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We Were Soldiers (2002)
We Were Soldiers (Soundtrack)
We Were Soldiers Once...and Young : Ia Drang : The Battle That Changed the War in Vietnam (Novel)

We Were Soldiers Review

Directed By: Randall Wallace.
Starring: Mel Gibson, Barry Pepper, Greg Kinnear, Sam Elliott, Chris Klein, Keri Russell.

Synopsis: Based on the true story of Lt. Col. Hal Moore (Mel Gibson), who led 400 American soldiers into the first bloody battle of the Vietnam War.

Nothing like a nice, light, happy movie you can take the whole family to. This isn't it though.

Randall Wallace makes his directorial debut with this flick and having written and worked on Braveheart with his lead star Mel Gibson must be a bonus because this film is pretty large on scale and tries to cover a lot of material, and for the most part does a solid job. Yes, it suffers from a lot of cliches...but so does life.

The film opens wisely, eleven years before the main battle of the film, showing a massacre of French troops by the Vietnamese which gives us not only a look at war-wise tactics of the Vietnamese army but what Lt. Col. Hal Moore (Gibson) and his men will be up against, and Moore knows it. In fact, Gibson spends a lot of the time concerned he has led his men into a repeat of Custer's last stand, and for most of the war scenes you are inclined to agree.

The sad, inevitable part of We Were Soldiers is the fact that it will be compared, and probably unfavourably so, to Black Hawk Down. There are striking similarities...a battle gone wrong, a seemingly endless barrage of gunfire and death...but Wallace does something that Black Hawk Down could have done to improve itself. It sets up characters, even minor ones with some distinguishing look to let the audience immediately know whom they are watching.

Another nice touch is a lot of the home front is shown, Hal Moore's wife, Julie (played by Madeleine Stowe) ends up handing out the telegrams of dead husbands to their wives on the Army base. Perhaps it seems a little heavy handed and an easy reach for the sympathy strings, but hell this kind of stuff happens. Someone has to deliver the bad news and it is gut-wrenching to watch as Wallace cross-cuts from the battlefield to the handing out of telegrams.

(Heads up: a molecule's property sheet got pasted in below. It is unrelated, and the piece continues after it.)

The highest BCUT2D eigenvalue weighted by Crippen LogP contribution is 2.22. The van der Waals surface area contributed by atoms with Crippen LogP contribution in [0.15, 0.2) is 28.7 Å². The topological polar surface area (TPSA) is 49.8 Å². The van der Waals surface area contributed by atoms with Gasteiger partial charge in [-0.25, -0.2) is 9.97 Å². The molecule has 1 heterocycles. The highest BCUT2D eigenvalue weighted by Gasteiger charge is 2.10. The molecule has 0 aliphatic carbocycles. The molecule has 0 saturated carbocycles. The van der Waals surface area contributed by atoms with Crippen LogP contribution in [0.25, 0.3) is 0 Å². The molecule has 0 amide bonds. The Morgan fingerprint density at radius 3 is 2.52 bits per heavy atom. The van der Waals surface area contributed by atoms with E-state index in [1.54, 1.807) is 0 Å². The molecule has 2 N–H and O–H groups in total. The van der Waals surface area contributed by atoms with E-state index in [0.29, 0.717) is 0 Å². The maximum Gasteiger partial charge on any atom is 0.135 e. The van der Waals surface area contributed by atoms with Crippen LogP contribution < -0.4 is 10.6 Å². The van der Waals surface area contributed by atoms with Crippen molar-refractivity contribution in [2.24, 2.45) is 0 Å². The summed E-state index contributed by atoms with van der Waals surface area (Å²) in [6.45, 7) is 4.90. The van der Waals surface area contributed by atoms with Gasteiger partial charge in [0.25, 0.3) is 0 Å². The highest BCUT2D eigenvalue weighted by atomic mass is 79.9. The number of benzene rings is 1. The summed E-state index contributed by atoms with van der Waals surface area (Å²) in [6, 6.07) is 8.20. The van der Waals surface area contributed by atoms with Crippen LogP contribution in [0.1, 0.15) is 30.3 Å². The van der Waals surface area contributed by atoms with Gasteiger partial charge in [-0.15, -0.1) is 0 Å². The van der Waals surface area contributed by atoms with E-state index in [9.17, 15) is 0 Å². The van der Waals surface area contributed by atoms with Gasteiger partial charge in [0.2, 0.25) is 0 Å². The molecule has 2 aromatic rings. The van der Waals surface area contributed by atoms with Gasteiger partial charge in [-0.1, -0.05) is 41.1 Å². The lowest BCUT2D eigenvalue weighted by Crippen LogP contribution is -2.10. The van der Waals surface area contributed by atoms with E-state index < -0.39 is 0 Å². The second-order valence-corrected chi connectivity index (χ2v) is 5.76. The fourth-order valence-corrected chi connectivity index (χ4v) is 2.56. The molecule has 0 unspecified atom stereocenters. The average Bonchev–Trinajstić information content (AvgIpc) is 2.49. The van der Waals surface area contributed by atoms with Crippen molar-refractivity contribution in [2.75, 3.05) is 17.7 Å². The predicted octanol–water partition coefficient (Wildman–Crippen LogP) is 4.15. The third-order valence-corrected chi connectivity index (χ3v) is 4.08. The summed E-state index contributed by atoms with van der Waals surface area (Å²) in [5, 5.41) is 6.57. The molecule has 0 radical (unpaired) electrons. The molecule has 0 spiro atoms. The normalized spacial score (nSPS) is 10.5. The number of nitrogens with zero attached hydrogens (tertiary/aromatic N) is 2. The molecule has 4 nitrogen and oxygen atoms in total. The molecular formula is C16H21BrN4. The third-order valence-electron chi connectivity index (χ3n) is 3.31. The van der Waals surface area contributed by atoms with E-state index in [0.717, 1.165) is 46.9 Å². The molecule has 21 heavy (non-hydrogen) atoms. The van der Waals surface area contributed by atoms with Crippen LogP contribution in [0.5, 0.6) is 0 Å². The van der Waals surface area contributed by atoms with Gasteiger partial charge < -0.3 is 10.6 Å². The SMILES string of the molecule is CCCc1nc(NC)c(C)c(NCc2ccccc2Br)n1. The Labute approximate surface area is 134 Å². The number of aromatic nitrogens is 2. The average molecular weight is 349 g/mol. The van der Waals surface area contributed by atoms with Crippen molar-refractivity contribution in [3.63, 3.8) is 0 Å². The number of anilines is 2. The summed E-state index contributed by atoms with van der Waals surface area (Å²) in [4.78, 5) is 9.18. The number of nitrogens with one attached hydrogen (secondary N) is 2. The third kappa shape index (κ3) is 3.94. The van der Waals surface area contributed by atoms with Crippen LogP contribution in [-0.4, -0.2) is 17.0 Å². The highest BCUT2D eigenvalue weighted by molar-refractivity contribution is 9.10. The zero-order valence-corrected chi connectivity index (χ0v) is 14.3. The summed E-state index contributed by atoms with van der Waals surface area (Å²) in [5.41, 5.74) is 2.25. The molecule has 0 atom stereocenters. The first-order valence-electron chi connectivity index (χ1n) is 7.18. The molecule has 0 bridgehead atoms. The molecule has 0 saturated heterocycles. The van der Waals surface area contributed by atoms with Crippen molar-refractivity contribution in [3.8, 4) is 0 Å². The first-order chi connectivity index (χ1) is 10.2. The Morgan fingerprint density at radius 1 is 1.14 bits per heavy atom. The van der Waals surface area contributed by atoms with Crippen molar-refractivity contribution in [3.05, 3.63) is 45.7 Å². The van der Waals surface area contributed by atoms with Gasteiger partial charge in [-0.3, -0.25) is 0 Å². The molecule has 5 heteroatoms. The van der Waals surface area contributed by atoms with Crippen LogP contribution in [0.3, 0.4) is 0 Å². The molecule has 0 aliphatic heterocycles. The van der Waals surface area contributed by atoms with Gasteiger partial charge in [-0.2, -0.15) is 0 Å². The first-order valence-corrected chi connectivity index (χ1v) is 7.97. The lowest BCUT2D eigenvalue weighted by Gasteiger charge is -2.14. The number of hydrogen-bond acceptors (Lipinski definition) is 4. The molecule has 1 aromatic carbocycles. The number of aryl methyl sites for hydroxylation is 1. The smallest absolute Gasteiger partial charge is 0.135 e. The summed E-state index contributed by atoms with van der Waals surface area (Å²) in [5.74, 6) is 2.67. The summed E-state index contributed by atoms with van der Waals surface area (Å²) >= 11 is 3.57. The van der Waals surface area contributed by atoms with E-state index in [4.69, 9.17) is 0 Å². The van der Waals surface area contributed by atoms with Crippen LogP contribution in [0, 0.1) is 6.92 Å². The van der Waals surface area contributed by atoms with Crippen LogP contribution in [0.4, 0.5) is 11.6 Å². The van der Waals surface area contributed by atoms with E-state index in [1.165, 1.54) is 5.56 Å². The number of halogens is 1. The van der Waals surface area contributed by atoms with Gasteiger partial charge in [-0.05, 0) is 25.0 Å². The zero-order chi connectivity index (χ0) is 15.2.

However, there are some flaws here as well, the movie could be trimmed, some sequences run long and a lot of slow-motion with heavy horns and snare drums result in drilling home the same point. War is Hell.

As for the actors, well Chris Klein has such a small part one wonders if he was trimmed down in editing or brought in to bring some teenage appeal to the film. Barry Pepper goes a long way to apologize for his part in the debacle of Battlefield: Earth and Mel Gibson is...Mel Gibson. Say what you want about the man, some say he is more personality than he is actor...I consider the fact that if you can exude a personality at all on film that requires talent. Mel is an under-rated performer with probably one of the best grins in Hollywood. He makes the lighter moments, even under fire in battle, work like so many other actors couldn't.

To tell the truth, save the more gory aspects of the film I was pretty impressed. There are flaws, sure, and there are some pacing problems but overall I thought this was a solid film...hard to watch and not meant for the squeamish but a solid story reasonably well told. That in itself in this day and age is always a nice surprise. Besides, when someone manages to pull a slightly happy...go get 'em ending out of the Vietnam war, the irony of this ending makes it all the more interesting. All in all We Were Soldiers gets three stars out of five from me.

Copyright© Written By: Rob Paul

DVD Information:

Special Features:
Commentary with Director/Writer Randall Wallace
'Getting It Right': Behind-The-Scenes of We Were Soldiers
10 Deleted Scenes with Director's Commentary
ENGLISH: Dolby Digital Surround [CC]
FRENCH: Dolby Digital Surround

The DVD Review:
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Evil Ash

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